Puerto Rico an eye-opening deployment for state troopers

Published on Tuesday, 5 December 2017 22:40
Written by Charles Paullin

Staff Writer

The U.S. territory is three hours away from the Nutmeg State, but Connecticut State Police have established a presence on the streets of Puerto Rico, helping to serve and protect the residents.

On Nov. 27, 13 state troopers packed their bags and said good-bye to their loved ones as Gov. Dannel Malloy deployed them to Puerto Rico to help with restoration efforts after Hurricane Maria.

“I really didn’t know what to expect,” Sgt. Alex Giannone of Berlin told The Herald by telephone Monday from Puerto Rico. “I knew it was a disaster but I didn’t know it was like this.”

In addition to serving in the state police for over 10 years, Giannone, a husband and father of two, was elected to the Berlin Town Council in November.

He said he is conversationally fluent in Spanish, and his team of fully fluent Spanish speakers are stationed in Humacao, on the southeast coast of the island.

With a population of more than 58,000, the area was one of the first hit by the Category 5 hurricane in late September. Much of the island was still without power.

“The roads are narrow, telephone poles are down, wires are hanging in the street,” said Giannone.

He said stores are closed and the few that are open are being powered by generators. Some buildings are unrecognizable, with roofs peeled back. Potable water is desperately needed, he said.

According to a resident he spoke to, Giannone said, people gathered in a stadium for protection as Maria approached.

They first heard brief moments of whistling, similar to that of a train. But once the hurricane hit, the whistling was constant before and water flooded the stadium.

Giannone said he heard the story of a man whose attempt to huddle under an overturned refrigerator with this family was unsuccessful, forcing the family to huddle under an overturned refrigerator for protection, forcing the family to break into someone else’s two-story house and climb to the roof for safety.

“Everyday we’re asking what’s the priority, and that changes,” said Giannone of his team, that are on their feet 12 to 15 hours a day under the hot sun.

That includes teaming up with the New Hampshire State Police to facilitate delivery of generators to a mental hospital that a security team had abandoned because they weren’t being paid.

Giannone told The Herald that one mission also included a trip into a neighborhood in need of renovation where tensions were high between the authorities and the residents.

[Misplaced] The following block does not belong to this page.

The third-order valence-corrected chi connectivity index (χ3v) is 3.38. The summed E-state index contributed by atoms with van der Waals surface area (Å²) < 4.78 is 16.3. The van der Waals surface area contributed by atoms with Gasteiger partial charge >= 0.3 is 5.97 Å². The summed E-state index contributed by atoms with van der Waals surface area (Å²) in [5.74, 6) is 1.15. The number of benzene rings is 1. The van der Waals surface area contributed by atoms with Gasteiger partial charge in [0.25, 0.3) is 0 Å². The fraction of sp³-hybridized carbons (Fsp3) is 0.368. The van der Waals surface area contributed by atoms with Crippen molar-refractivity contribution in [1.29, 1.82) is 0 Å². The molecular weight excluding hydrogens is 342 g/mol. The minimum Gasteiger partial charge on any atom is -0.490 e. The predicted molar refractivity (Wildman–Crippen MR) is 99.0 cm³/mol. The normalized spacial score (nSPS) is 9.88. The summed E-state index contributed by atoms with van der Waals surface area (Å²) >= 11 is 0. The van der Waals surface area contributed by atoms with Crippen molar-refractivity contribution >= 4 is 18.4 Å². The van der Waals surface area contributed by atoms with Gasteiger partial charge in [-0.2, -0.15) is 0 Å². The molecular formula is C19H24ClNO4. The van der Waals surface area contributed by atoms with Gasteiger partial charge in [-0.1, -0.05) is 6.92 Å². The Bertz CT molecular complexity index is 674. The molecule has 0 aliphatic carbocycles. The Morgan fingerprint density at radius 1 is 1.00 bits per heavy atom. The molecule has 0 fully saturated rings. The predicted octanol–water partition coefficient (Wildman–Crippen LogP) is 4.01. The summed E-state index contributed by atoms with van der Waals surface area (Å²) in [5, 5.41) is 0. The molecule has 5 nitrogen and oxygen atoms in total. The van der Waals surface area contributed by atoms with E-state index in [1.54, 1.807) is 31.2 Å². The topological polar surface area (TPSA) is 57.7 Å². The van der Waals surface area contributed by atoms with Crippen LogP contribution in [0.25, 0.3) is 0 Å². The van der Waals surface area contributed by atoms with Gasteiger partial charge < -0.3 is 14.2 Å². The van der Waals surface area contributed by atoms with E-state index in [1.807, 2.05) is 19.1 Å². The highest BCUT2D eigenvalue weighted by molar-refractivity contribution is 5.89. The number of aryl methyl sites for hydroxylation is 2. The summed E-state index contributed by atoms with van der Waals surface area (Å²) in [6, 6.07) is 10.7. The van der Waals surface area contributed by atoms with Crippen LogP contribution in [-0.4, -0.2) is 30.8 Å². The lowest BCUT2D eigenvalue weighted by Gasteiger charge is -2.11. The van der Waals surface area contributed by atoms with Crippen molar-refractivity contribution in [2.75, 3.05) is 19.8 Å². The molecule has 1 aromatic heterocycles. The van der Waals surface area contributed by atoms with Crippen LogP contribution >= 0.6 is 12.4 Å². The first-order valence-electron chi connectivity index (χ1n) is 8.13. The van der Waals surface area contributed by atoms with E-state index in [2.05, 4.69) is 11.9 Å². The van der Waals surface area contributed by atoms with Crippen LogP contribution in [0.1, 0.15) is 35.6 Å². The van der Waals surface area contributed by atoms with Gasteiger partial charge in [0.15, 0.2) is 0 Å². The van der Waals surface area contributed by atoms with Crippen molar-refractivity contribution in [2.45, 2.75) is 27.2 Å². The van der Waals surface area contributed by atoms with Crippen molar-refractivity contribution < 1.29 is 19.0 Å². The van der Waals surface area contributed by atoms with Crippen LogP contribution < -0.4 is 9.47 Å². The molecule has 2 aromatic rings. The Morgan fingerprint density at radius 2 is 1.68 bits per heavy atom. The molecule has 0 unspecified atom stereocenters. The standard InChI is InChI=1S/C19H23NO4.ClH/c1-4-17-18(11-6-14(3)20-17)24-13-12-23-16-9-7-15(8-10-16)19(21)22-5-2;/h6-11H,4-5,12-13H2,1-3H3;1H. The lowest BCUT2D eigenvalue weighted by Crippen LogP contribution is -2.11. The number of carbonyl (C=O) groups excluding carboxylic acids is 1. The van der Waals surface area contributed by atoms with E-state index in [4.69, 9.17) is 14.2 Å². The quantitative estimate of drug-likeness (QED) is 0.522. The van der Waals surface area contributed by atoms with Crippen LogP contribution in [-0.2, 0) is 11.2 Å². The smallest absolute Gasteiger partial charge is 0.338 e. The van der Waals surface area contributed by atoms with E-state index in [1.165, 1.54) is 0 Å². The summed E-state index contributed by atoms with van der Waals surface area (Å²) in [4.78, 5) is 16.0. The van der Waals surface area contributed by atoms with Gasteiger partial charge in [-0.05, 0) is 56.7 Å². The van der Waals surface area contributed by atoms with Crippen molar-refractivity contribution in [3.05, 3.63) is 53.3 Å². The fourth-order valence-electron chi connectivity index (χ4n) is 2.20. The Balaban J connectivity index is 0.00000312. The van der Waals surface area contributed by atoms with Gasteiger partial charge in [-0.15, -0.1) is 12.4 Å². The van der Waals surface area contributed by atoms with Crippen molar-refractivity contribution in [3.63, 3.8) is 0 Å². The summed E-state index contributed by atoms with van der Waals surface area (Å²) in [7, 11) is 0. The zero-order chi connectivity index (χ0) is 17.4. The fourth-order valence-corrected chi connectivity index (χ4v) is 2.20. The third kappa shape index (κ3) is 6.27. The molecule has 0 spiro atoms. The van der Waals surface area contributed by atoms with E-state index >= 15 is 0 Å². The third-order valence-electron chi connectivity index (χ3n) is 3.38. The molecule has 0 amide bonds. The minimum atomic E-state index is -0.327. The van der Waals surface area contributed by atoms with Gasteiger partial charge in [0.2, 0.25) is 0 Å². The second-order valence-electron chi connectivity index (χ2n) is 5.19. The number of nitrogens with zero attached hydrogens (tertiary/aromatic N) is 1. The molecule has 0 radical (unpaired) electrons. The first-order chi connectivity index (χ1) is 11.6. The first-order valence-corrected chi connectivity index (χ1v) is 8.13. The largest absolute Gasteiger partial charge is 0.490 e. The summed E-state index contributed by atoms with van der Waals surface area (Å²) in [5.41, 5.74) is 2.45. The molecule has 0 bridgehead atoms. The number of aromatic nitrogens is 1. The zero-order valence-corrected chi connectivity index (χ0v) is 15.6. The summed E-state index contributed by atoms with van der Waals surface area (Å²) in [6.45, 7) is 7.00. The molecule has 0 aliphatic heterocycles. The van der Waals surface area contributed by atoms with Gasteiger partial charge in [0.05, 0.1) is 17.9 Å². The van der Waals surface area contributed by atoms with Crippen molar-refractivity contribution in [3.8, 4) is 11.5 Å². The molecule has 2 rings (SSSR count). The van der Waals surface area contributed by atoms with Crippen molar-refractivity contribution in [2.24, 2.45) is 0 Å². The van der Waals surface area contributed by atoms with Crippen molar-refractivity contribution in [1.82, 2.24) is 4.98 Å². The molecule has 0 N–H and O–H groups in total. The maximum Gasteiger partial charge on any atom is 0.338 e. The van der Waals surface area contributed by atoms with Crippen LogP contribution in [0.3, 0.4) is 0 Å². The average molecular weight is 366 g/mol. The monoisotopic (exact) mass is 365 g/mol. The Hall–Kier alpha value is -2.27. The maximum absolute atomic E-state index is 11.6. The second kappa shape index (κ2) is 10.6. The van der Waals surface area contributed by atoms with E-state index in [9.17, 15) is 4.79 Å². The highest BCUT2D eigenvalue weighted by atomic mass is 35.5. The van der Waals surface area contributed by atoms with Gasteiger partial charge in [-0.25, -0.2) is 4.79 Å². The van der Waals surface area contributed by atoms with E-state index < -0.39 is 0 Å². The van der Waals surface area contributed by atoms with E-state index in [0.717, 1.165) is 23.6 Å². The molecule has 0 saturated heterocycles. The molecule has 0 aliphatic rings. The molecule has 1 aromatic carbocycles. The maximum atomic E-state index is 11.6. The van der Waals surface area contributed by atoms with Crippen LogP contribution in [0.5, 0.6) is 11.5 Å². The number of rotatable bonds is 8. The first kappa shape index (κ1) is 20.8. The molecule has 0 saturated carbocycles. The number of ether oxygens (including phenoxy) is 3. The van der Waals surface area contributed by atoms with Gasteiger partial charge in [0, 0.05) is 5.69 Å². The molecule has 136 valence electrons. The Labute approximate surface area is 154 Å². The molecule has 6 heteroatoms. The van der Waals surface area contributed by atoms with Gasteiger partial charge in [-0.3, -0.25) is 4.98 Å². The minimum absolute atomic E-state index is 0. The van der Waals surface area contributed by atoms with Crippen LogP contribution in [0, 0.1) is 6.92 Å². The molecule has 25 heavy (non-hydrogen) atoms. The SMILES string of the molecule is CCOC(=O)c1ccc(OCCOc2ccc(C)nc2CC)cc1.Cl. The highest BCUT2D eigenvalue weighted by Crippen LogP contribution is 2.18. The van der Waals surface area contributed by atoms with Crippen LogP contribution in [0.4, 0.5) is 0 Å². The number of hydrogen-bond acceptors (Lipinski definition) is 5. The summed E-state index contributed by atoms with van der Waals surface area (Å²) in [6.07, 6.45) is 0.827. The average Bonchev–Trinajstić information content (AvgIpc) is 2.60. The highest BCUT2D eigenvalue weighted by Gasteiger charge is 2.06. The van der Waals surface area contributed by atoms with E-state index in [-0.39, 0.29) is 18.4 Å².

Primarily, though, the Connecticut troopers are monitoring and directing traffic through intersections where signals are out and cleaning up damaged sites.

They are also delivering meals and water to Puerto Ricans.

He said missions are sometimes carried out in what are called “disaster zones,” meaning areas that have been declared inhabitable and anyone who stays in them has been left on their own. Some of the residents have been unable to leave on their own, he said.

The missions come at the request of the Puerto Rican police, FEMA and local people asking for help.

“There’s so much to do here,” said Giannone.

By in large, he said, he’s “astounded” at how friendly and resilient the people are, despite not having power, or hot water for showers.

“People will drive into the middle of an intersection to hand us water,” said Giannone. “That’s something they don’t have enough of (themselves).”

Giannone said his team is working on getting local police hats to fit in more and praised the teamwork of the visiting troopers as well.

“This is why you get into public service,” he said. “Not a single guy has complained while carrying out the missions.”

As for life back home, Giannone said his team gets a few minutes prior to 6 a.m. roll call at the police station, before the power is shut off for a couple hours, to check email and deal with personal matters, such as his responsibilities as a Town Council member. He also keeps in touch with his family.

“I wouldn’t be able to do anything without (my wife),” said Giannone. “She’s a lot stronger than me, I think.”

Along with the New Hampshire State Police, officers from the Las Cruces, New Mexico, police and the Florida Highway Patrol are in Puerto Rico with the Connecticut contingent, as are state police from Massachusetts, New York and New Jersey.

Giannone and his group are expected to return to Connecticut on Dec. 14.

Charles Paullin can be reached at 860-801-5074 or cpaullin@centralctcommunications.com. . On Twitter: @CPaullinNBH.

Posted in New Britain Herald, Berlin on Tuesday, 5 December 2017 22:40. Updated: Tuesday, 5 December 2017 22:42.